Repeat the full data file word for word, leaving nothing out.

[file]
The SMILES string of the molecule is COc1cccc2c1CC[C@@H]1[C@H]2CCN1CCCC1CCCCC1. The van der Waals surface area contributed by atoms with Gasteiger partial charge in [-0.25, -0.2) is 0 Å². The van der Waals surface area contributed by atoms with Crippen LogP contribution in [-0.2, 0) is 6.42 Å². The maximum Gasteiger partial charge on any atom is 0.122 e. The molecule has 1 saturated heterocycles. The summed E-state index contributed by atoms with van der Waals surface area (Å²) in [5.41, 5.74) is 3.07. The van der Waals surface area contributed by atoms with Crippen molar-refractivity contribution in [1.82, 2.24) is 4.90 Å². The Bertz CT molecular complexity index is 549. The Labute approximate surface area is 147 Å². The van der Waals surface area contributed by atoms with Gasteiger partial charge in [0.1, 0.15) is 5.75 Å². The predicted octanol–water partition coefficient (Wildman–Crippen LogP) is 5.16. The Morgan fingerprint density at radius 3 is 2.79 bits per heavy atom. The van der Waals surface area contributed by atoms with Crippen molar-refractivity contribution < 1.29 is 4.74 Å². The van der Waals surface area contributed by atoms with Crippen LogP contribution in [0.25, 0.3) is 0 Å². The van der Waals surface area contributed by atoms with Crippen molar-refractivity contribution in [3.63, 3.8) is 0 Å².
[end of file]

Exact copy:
The SMILES string of the molecule is COc1cccc2c1CC[C@@H]1[C@H]2CCN1CCCC1CCCCC1. The van der Waals surface area contributed by atoms with Gasteiger partial charge in [-0.25, -0.2) is 0 Å². The van der Waals surface area contributed by atoms with Crippen LogP contribution in [-0.2, 0) is 6.42 Å². The maximum Gasteiger partial charge on any atom is 0.122 e. The molecule has 1 saturated heterocycles. The summed E-state index contributed by atoms with van der Waals surface area (Å²) in [5.41, 5.74) is 3.07. The van der Waals surface area contributed by atoms with Crippen molar-refractivity contribution in [1.82, 2.24) is 4.90 Å². The Bertz CT molecular complexity index is 549. The Labute approximate surface area is 147 Å². The van der Waals surface area contributed by atoms with Gasteiger partial charge in [0.1, 0.15) is 5.75 Å². The predicted octanol–water partition coefficient (Wildman–Crippen LogP) is 5.16. The Morgan fingerprint density at radius 3 is 2.79 bits per heavy atom. The van der Waals surface area contributed by atoms with Crippen molar-refractivity contribution < 1.29 is 4.74 Å². The van der Waals surface area contributed by atoms with Crippen LogP contribution in [0.25, 0.3) is 0 Å². The van der Waals surface area contributed by atoms with Crippen molar-refractivity contribution in [3.63, 3.8) is 0 Å².